With well over 25, 000 runs and 68 international hundreds under his belt, Ponting is easily a modern-day giant, who has now fallen on bad times. The year 2010 was easily Ponting's worst, both as a captain and a batsman. For someone whose broad bat has often hidden his leadership shortcomings, Ponting has found runs hard to come by in the past year as he appeared to be playing from memory.

With the cares of captaincy hanging around his neck like an albatross in the highvoltage Ashes series, Ponting had little chance of sorting out his game. The harder he tried, the more he failed. His altercation with umpires during the Melbourne Test betrayed the frustration of a man whose world had gone topsy-turvy. Just 113 runs in four Tests from the Australian captain was never going to be enough and Ponting has been left to carry the cross of surrendering the Ashes for the third time during his tenure.
Australia's most successful Test captain has to live with the fact that the Ashes were his Achilles heel. Successive series losses in 2009-10 and 2010-11 have put a big question mark over his leadership.

But Ponting has always had a streak of stubbornness in him. In the 1996 World Cup he batted without a helmet against the West Indies and scored a hundred, ostensibly to make a point that the Windies fast bowlers held no terror for him. Ponting is a muchmellowed man now. If he has not acquired a statesman-like stature in world cricket, it is because he continues to court controversy at every turn.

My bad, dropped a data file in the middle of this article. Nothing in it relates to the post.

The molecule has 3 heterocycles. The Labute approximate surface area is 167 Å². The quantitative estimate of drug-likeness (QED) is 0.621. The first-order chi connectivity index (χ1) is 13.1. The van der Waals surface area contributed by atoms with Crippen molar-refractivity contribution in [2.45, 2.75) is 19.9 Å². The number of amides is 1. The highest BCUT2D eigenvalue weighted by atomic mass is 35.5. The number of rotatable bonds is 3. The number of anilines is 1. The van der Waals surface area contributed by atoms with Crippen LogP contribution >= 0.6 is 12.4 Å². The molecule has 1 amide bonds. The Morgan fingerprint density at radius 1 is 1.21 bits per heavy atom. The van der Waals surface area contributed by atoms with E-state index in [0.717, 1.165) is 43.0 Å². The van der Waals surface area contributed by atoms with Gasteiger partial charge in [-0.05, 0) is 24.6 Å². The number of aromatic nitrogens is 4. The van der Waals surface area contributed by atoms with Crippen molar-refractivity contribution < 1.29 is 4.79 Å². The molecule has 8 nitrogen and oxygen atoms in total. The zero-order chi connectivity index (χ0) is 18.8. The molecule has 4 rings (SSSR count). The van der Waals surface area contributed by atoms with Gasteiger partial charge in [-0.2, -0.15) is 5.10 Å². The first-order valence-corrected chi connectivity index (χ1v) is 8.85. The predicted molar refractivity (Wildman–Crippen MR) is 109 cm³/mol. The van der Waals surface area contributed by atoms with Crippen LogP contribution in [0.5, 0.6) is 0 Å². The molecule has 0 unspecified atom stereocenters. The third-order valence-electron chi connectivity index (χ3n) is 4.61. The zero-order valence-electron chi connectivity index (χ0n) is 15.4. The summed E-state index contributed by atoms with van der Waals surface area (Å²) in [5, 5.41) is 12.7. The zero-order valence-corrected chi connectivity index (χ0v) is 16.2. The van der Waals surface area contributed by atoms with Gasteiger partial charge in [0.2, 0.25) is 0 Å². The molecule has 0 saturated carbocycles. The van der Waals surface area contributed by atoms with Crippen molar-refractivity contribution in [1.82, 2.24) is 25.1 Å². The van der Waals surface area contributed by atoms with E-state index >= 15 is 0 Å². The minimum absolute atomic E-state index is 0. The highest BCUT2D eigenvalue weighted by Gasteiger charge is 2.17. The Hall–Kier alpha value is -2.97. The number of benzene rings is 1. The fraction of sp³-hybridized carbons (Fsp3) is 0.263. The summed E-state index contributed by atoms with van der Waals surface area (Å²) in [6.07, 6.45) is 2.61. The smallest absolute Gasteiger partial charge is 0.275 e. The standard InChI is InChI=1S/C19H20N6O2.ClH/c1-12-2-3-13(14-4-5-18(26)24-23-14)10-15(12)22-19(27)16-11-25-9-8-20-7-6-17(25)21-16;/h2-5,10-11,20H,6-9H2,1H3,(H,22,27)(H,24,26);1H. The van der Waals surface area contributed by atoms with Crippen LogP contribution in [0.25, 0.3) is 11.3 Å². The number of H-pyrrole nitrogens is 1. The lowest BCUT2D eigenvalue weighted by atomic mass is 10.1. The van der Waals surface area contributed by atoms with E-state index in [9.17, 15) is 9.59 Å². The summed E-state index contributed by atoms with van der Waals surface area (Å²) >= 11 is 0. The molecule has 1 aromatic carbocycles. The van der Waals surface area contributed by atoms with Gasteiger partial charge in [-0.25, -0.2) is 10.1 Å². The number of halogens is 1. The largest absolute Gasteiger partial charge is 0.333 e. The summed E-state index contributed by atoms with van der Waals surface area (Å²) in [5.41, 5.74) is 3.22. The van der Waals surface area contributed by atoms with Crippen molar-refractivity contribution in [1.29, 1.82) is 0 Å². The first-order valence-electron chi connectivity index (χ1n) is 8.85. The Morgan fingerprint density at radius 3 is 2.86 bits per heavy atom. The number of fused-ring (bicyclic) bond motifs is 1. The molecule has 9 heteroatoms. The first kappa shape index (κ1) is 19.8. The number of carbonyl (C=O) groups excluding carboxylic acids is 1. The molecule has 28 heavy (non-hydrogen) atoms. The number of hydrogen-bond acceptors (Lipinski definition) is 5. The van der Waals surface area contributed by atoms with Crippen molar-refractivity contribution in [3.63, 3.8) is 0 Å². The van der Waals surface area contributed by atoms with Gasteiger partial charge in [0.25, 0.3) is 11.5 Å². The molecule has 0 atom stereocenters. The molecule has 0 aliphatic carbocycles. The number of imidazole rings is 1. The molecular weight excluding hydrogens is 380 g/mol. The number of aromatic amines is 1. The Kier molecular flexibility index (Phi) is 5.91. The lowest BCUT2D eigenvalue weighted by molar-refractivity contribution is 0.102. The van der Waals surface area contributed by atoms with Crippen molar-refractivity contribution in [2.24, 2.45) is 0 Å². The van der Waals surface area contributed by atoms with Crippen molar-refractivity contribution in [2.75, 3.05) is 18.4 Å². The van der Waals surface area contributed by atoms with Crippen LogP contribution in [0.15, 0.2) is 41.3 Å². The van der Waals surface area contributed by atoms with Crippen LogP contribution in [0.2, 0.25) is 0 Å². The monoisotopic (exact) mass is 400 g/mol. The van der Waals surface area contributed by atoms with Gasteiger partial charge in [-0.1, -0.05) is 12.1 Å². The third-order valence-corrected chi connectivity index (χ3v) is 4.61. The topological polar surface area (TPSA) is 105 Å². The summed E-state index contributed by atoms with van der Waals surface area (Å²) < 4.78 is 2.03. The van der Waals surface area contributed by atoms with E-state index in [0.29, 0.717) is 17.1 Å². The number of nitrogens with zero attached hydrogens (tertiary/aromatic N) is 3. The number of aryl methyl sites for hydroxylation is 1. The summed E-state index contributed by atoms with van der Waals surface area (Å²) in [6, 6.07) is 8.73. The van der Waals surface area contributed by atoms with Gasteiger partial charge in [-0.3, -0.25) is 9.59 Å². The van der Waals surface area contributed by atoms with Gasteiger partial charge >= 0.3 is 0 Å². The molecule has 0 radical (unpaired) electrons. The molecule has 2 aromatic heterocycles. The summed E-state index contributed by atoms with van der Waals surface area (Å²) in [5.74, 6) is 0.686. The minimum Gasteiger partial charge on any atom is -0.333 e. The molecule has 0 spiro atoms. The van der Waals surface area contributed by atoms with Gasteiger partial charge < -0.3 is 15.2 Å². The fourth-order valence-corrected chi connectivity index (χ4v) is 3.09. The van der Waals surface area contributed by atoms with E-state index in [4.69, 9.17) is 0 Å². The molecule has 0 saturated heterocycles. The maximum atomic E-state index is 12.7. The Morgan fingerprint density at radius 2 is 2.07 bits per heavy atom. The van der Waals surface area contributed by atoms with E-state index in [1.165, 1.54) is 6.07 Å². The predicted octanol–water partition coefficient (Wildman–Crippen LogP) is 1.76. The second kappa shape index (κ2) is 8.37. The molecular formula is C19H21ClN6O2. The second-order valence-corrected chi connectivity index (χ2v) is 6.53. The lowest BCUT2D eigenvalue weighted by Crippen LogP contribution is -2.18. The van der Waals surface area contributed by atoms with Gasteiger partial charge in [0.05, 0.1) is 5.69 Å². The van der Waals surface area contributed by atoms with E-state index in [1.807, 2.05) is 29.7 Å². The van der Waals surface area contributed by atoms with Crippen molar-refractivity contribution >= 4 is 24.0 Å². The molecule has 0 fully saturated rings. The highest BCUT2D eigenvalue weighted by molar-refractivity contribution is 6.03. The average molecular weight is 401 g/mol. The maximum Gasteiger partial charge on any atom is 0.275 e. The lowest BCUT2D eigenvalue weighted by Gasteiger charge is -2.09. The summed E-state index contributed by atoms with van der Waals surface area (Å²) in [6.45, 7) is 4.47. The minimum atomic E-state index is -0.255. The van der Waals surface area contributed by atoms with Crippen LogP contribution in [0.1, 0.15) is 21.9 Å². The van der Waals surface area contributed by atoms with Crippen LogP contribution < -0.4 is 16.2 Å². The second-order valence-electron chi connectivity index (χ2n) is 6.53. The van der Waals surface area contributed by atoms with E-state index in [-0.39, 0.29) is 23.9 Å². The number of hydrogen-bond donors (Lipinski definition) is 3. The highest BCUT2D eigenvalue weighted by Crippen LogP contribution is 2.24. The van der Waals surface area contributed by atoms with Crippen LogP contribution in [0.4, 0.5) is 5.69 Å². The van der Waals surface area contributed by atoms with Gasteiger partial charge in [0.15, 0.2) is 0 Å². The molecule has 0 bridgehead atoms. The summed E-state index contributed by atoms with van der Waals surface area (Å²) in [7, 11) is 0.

If Australian selectors, known to move senior players on when they are nearing their sell-by date, continue to be patient with Ponting, it's not only because the cupboard is bare but also due to the fact that the senior pro is the right man to guide the newcomers breaking into the side.

With nothing going right for the Aussies at the moment, one will have to wait and see what lies ahead for Ponting. Even if he does not play another Test match, he still deserves a farewell befitting a 'king' of modern-day cricket. And, there is no bigger stage than the World Cup. Under Ponting's captaincy Australia have twice successfully defended the World Cup - 2003 in South Africa and 2007 in the West Indies. Ian Chappell, one of Ponting's staunchest critics, feels he should get another shot at title-defence.

The punter in Ponting would like nothing better than a shot at redemption even if the odds are tall. If he succeeds, and Australia make it four-in-a-row, Ponting will bow out in glory. Not many Australian captains have lost three Ashes series, it is unlikely that any Australian captain will win three World Cups, either. Wanna bet?


RICKY PONTING: A STUDY IN FIGURES


Ricky Ponting holds

the world record for participating in 99 Test wins. Aggregated 8, 327 runs (avg 59. 47), with 28 centuries and 36 fifties in these wins.

Ponting's run-aggregate of 12, 363


(avg 53. 51) in 152 Tests is second best to Sachin Tendulkar who has 14, 692 runs (avg 56. 94) in 177 matches.

Ponting


was overtaken by Jacques Kallis in the centuries' count. The Australian's tally of 39 is currently an all-time third behind Tendulkar (51) and Kallis (40).

Ponting


has led Australia in 77 Tests, winning 48, losing 16 and drawing 13 out of 77 contested - with a winning rate of 62. 33 per cent.